Thursday, October 6, 2011


Friday, July 31, 2009

Monday, June 1, 2009

Wednesday, May 27, 2009


The busy bees....repairing comb from where the box above was removed....and just busy in the hive..... :)

Almost fully grown....

As you remove frames and boxes, sometimes the propolis and comb has attached to the frames and boxes below and it breaks apart. Sadly this can mean that any larvae and eggs in that comb can be lost. The bees work fast to try and move them or they will just remove them from the hive as quickly as possible - in this case the baby was lost :( you can see it was almost a complete bee- fully formed inside it's coating!!! Amazing! When you see them actually be born out of the comb and they pop out all furry and fluffy as a new bee it's incredible :) we've seen a few being 'born' now :)

Pollen pattern...

A frame of bees showing how much pollen they have been bringing home already....I would guess this is mainly from dandelions and catkins etc from trees as there really hasn't been much of anything else around....too much cold and snow around until this last weekend.

The drones are back in town....

We have split the big hive and created a smaller hive from it - given the new hive a new Queen, and several frames of bees and honey and larvae (making sure the old Queen was NOT there).

At the same time we did an inspection of the main hive and saw that there are now drones again. Drones die off in the Fall when they are no longer needed. Drones are male bees and are only needed to fertilize Queens, so they are only kept around during the Summer months. After that they die off as otherwise they would eat up vital colony stores of honey through the winter needlessly. You can spot a couple of Drones in the pictures above - they are much bigger than the female worker bees and have much bigger eyes.

Saturday, May 9, 2009

Great video...

Worth watching until the end :)

A man on my beekeepers forum posted this link - it's a video his wife made of when he was putting his package bees into the hive. His wife isn't too keen on bees ;)

Bringing home the pollen....

While we were down by the pond this afternoon, there were dark skies rolling in.....I'm not sure if the bees knew it was going to rain or not, but all of a sudden they ALL came flying home......many of them had their little legs COVERED in pollen!! I didn't have my macro lens with me, but I snapped a few pictures anyway. They aren't great, but if you click on them you can see them bigger and make out the pollen. I'm still sooooo surprised that the bees are finding pollen so soon - last year the package bees weren't bring ANY pollen back until June or so....yet these bees are bringing all of this wonderful pollen back already!! They are happy bees :) I tried feeding them with syrup and yet they aren't interested in the syrup at all.....

I am hoping for another swarm catch this year! THAT would wonderful - especially if it was somewhere easy like in that bush - like last year :) Probably too much to hope for ;)

Monday, May 4, 2009

On the move....

We moved the hove down to their permanent Summer home down near the pond last night. We waited until after dark and the bees were all 'back home', and then we attached it to the tractor and moved it down the hill to where it sat last year. I know they do well down there, they are sheltered from the high winds and storms we get in the Summer months, they have access to the water they need, they are further away from neighbours and from the children's play area. (For some reason, while they have been by the vegetable garden they have been flying directly over the workshop towards the sand box and swings etc - maybe because that is the direction the sun is in????).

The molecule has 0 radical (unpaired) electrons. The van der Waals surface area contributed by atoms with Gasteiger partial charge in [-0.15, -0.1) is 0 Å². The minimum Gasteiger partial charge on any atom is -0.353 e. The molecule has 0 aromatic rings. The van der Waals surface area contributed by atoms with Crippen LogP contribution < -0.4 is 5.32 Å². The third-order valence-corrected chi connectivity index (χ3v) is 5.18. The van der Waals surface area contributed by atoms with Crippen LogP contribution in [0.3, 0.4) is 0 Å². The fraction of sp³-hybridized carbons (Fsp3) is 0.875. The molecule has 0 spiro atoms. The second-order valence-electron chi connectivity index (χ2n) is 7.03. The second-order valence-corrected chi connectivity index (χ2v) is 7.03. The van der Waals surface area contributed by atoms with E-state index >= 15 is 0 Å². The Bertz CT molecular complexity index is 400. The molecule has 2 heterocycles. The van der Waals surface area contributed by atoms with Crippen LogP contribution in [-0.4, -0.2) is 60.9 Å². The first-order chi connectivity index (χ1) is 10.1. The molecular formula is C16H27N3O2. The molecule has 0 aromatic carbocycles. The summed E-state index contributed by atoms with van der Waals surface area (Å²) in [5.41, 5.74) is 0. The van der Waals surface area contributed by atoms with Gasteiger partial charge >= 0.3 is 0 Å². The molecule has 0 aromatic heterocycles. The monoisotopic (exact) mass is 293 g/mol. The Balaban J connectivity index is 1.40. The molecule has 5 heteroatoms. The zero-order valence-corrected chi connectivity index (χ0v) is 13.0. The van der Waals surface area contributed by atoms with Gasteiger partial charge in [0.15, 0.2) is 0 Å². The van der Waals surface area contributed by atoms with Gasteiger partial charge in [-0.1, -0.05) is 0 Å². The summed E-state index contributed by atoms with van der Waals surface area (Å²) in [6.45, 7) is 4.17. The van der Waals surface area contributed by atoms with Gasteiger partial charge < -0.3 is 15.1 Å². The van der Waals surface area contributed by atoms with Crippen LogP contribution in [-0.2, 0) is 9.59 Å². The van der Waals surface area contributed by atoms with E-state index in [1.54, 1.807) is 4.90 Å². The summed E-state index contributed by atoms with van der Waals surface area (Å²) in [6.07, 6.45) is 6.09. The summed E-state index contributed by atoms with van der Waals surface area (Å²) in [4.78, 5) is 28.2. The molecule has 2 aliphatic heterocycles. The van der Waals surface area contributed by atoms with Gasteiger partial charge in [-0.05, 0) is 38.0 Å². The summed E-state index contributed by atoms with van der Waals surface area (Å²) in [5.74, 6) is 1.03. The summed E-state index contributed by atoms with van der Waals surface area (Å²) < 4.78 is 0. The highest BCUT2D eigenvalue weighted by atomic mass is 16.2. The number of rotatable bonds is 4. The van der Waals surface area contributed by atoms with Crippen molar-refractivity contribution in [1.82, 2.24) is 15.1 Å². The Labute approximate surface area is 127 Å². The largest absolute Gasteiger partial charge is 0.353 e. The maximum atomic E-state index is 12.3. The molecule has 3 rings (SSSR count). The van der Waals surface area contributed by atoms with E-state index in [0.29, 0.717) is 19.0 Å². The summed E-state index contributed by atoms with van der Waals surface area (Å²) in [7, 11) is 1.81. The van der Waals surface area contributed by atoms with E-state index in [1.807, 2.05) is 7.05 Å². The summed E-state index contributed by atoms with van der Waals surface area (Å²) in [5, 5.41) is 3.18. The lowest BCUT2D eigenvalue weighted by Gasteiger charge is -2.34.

Anyway, I love to go and sit down by the pond and listen to the frogs, and sit and watch the bees come and go in the Summer, I love that they are sheltered from the high winds and get the sun for much of the day. It's a good place for them to be. I really feel that now they are 'home'.

Saturday, May 2, 2009

Full hive inspection

Today we took the entire hive apart and did a complete hive inspection. we wanted to look to see if there was an active Queen. Look to check the entire hive was healthy and to see how much of the hive had store etc.

Basically the bees have cleared out all of the dead bees. There were a few that were trapped in one corner, so I cleaned those out for them. The bees had taken most of the honey although some of the frames still had plenty of honey stores in them. We took one frame of honey for ourselves (yum - see pictures in other post).

All the bees appear to be busy and very healthy and active. There is pollen, bee bread, and honey in most supers. The bottom super is where they are storing the new pollen that they are bringing in at the moment. we were very surprised to see the bees actively bring in a LOT of fresh pollen in already. The snow has only just thawed and there doesn't appear to be any pollen around yet but they are coming back laden with pollen from somewhere!!! Wonderful!!

In the second super, we were thrilled to check two frames and find eggs and larvae in all stages!!! This is a sure sign of an active Queen!!! We are thrilled! It also means we can do splits and split our hive into two!! this will also stop the bees from swarming!!

I am so glad our Queen is doing well!

We over wintered our bees successfully for our first winter, and our Queen survived too :) This means our entire first year as beekeepers has been a success :)

Honey from the hive....

Before we closed the hive today we 'stole' a frame of honey....and swapped it with an empty frame...the children sat and ate the small area of honey that was in the frame!! YUM!! It was soooooooo GOOD!!!!! Delicious honey straight from the hive :) Thanks bees!!!

Sunday, April 19, 2009

My Bees :)

It was so great to see them again after so many months of Winter!!

Happy to be out.....

The bees were so happy to be out again.....they flew around like crazy until they settled down!!! :) So great to see :)

Helping with the housekeeping.....

Today (day 2) I will take the hive apart, super by super, and clean it all up and check it all frame by frame....but yesterday I just wanted to leave the bees in peace as quickly as possible and let them fly free and cleanse themselves of a winters worth of poop and yuck and being locked up.......